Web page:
What a lot of people don’t know is that jurisprudence is well established ever since the judgements of R.M.D. Chamarbaugwala (1957 SC) and Dr. K. R. Lakshmanan 1996 SC 1153 that “Games of skill”, even if played for stake and for earning profit, are regarded as a legal business venture, not amounting to “Gambling”. The court held that competitions which substantially involve skills are not gambling activities but are commercial activities, protected under Article 19(1)(g) of the Constitution.

The distinction is fine but real. Betting or wagering on “Games of Skill” does not amount to gambling while betting or wagering on “Games of Chance” amounts to gambling and is res extra commercium. The reason for this fine distinction is also important to understand. Games such as bridge, poker, chess, sudoku, quizzes etc have champions like any other sport.

There is an equivalent of a great like a Sachin Tendulkar in poker, bridge and chess as well. There are greats of each of these sports who have won the world championships multiple times which would otherwise be impossible unless they were truly champions at the same. And a champion is not born out of chance, but hard work, intelligence, loads of training and inherent talent.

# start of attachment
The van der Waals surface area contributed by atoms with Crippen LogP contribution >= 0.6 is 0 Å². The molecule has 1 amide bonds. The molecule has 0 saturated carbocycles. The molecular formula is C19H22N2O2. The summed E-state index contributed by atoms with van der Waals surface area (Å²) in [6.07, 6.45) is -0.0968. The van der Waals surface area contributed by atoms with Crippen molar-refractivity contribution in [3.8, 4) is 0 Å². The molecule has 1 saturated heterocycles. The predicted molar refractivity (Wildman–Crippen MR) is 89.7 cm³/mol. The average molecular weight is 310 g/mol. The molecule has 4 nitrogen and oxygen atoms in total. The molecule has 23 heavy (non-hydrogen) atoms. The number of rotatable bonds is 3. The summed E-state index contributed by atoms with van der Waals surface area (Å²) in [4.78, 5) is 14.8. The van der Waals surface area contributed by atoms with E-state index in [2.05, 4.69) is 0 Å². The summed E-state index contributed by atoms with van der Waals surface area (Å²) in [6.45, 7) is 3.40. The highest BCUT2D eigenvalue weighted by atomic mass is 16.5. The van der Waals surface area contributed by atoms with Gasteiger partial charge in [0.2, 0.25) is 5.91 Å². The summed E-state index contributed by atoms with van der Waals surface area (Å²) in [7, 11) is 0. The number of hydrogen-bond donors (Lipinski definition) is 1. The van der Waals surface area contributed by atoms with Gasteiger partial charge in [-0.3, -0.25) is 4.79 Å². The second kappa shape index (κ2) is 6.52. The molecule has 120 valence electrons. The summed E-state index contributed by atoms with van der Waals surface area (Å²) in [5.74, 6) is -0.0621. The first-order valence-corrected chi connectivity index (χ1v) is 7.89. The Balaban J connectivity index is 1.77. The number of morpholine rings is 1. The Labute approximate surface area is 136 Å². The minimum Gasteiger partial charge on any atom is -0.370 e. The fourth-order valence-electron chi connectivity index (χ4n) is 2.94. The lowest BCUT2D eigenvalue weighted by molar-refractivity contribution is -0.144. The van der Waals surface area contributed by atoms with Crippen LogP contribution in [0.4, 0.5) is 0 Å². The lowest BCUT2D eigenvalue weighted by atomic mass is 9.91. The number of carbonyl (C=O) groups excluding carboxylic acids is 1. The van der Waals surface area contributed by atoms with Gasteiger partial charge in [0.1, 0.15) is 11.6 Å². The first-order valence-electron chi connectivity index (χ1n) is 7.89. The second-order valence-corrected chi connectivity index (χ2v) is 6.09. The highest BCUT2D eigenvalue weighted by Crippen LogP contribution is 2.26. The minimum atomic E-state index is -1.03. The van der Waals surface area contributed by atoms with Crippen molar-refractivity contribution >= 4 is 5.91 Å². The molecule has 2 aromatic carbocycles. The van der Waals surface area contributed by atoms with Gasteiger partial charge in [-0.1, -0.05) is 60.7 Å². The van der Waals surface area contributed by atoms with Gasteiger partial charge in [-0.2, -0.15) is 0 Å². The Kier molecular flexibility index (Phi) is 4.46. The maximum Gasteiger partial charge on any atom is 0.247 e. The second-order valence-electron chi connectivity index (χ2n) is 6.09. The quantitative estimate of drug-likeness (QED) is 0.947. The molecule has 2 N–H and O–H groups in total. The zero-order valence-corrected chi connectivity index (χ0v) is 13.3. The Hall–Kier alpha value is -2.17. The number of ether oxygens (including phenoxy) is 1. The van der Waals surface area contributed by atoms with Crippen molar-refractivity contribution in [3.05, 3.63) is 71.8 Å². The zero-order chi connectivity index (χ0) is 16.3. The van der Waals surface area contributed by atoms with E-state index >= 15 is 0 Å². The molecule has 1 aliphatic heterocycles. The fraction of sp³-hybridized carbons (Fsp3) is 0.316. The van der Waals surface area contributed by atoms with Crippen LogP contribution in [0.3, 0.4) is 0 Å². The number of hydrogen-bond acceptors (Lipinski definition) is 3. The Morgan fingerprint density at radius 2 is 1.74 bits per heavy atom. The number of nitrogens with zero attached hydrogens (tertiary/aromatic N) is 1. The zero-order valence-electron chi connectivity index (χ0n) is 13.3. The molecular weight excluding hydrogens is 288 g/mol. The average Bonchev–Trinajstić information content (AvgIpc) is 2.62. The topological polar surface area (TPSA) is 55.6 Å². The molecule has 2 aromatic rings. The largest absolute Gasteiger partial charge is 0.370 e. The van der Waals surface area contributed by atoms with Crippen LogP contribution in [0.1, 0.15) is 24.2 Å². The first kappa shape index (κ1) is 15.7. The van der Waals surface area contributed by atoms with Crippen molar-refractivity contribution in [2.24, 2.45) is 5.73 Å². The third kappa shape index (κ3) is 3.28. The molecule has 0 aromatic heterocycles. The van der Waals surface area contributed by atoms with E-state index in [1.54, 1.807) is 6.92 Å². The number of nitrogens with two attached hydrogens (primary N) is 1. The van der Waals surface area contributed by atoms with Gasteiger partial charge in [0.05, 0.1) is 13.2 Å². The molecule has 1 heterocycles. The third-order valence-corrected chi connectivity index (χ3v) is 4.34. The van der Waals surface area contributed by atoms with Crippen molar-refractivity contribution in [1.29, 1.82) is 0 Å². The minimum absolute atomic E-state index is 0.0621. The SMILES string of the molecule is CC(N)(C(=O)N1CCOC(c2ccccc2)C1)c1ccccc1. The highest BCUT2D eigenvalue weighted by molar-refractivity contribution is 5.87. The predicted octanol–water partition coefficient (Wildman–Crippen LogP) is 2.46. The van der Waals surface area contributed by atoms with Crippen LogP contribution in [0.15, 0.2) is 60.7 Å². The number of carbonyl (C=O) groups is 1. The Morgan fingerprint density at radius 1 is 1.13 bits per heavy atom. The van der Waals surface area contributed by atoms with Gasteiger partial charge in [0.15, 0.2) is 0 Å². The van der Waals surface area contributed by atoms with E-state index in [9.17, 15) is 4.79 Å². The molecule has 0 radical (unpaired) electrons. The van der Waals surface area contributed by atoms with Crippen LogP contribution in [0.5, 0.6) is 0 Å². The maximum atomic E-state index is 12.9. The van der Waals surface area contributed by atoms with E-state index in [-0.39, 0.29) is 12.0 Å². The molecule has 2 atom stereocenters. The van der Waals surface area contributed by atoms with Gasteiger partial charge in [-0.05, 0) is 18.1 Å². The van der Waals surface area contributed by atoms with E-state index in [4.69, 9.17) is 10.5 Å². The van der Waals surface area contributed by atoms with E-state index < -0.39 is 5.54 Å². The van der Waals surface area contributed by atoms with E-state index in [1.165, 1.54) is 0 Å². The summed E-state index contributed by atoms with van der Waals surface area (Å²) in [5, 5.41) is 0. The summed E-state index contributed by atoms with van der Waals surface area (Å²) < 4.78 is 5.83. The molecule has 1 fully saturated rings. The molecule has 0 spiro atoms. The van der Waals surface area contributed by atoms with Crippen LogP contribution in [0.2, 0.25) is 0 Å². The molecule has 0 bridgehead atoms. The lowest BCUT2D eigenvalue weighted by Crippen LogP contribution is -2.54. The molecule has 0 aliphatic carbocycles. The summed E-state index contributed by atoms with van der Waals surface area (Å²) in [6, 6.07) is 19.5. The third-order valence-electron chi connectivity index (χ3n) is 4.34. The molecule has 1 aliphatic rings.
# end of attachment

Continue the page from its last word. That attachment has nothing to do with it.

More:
On the other hand, you would not have champions of the roulette table. You could have someone win a jackpot or a lottery or a round of roulette but that’s entirely by luck, which could go horribly wrong with no safety net of training or skill to fall back upon. There is an argument made by the naysayers, however, that these games could be played without money being involved. It could lead to people losing money.

I often wonder then, how and why would stock markets be legal since skill and potential to earn and lose money are common to both. Another argument thrown at times is “fine, it could be a game of skill, but not until someone becomes really good at the game. Till then it’s not skill and therefore there should be no wagering or betting allowed”. Once again, people tend to forget that it’s like any other investment.

You have to pay for your coaching and your equipment when it comes to physical sports. In gaming, you have to learn your skills by practising and understanding the value of real money. That’s the inherent nature of the beast. Competitions have prize money. This is no different. Then, of course, the most oft repeated argument against regulating betting is a reference to the game of chausar and Yudhishthira betting his wife on a game.